Tanzania’s government is pressing ahead with plans to ban the exportation of “dirty” charcoal from districts, aiming to totally phase out the use of charcoal by 2025.
The country is losing hundreds of thousands of hectares of pristine forest due to charcoal loggers and traders cutting wood at an alarming rate, in order to feed a desire for cheap energy in cities like Dar es Salaam.
According to the ministry of energy and minerals, Dar es Salaam devours trees equivalent to 1000 football fields a day.
Now a recent government ban is aiming to wipe out charcoal use by 2025.
“The fee for one sack is so high now by the government. Even the forests where we got coal are fewer now, you have to use little farms,” Isihaka Salum, a charcoal seller said.
Tanzania is one of the highest consumers of charcoal in the world. Two million tonnes of charcoal are consumed in Tanzania each year, with 50% of that used in the capital Dar es Salaam.
The demand for charcoal continues to rise despite the fact its use has led to massive increases in deforestation.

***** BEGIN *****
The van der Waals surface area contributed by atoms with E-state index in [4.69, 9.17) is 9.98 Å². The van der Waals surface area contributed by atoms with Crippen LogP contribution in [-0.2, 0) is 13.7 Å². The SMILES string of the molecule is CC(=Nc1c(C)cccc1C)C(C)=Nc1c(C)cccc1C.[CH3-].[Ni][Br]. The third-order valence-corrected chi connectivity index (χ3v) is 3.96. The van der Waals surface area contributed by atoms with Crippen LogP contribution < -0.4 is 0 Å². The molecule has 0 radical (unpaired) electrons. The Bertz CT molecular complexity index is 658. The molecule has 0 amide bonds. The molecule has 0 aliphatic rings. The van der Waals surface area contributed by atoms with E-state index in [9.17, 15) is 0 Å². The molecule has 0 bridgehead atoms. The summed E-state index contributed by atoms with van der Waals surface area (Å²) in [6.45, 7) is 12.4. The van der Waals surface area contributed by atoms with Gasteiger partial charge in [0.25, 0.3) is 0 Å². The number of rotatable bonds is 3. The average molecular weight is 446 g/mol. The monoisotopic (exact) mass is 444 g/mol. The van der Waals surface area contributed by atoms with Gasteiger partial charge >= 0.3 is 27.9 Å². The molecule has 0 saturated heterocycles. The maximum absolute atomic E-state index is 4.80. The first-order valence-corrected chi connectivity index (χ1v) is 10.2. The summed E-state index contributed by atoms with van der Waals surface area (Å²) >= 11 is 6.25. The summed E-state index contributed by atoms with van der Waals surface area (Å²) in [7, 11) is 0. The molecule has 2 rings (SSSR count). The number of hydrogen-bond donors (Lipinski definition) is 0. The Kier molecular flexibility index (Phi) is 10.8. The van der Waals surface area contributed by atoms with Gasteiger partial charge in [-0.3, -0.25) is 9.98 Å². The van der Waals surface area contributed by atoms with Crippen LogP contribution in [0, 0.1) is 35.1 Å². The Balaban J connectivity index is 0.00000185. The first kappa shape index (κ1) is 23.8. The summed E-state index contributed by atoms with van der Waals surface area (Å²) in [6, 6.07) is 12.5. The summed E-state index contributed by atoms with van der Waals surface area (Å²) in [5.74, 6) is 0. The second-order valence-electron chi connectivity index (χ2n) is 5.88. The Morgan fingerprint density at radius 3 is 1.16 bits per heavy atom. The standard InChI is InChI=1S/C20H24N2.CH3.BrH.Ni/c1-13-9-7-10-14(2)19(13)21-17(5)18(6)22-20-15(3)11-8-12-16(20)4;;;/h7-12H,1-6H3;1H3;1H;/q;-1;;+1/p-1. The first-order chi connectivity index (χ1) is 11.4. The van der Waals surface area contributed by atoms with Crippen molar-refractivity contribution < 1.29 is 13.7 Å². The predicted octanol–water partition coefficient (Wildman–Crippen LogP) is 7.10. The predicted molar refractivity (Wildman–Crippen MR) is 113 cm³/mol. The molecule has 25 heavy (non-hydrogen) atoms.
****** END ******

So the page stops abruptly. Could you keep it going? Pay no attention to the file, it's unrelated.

The charcoal stove has been used for generations in Tanzania as a main source of cooking energy. However a rise in awareness on the negative impacts it has on the environment has triggered a drive to find alternatives.
Although the World Bank says the charcoal industry generates an estimated $650 million a year, the government is working to save the forests by encouraging alternative forms of energy.
Some manufacturers are using alternative means like sawdust and wood scraps to make a new kind of charcoal that is much more sustainable.
“We don’t cut trees it’s our policy, we only pick up all the waste. The product we are producing in its basic sense we are trying to replicate what a local Tanzanian would currently use. So with the charcoal, they take an amount put it in their cooker, they light it, cook their food and when it’s done remove the ash,” Benjamin Lan, a sustainable coal manufacturer said.
Products like these can be a more sustainable answer to traditional charcoal production.
But it might take time to change people’s perceptions.
Experts say shifting from charcoal to more sustainable means will take a consistent effort.
Government measures such as price reductions on gas, increased levies and penalties on charcoal trading are steps towards a cleaner and more sustainable future.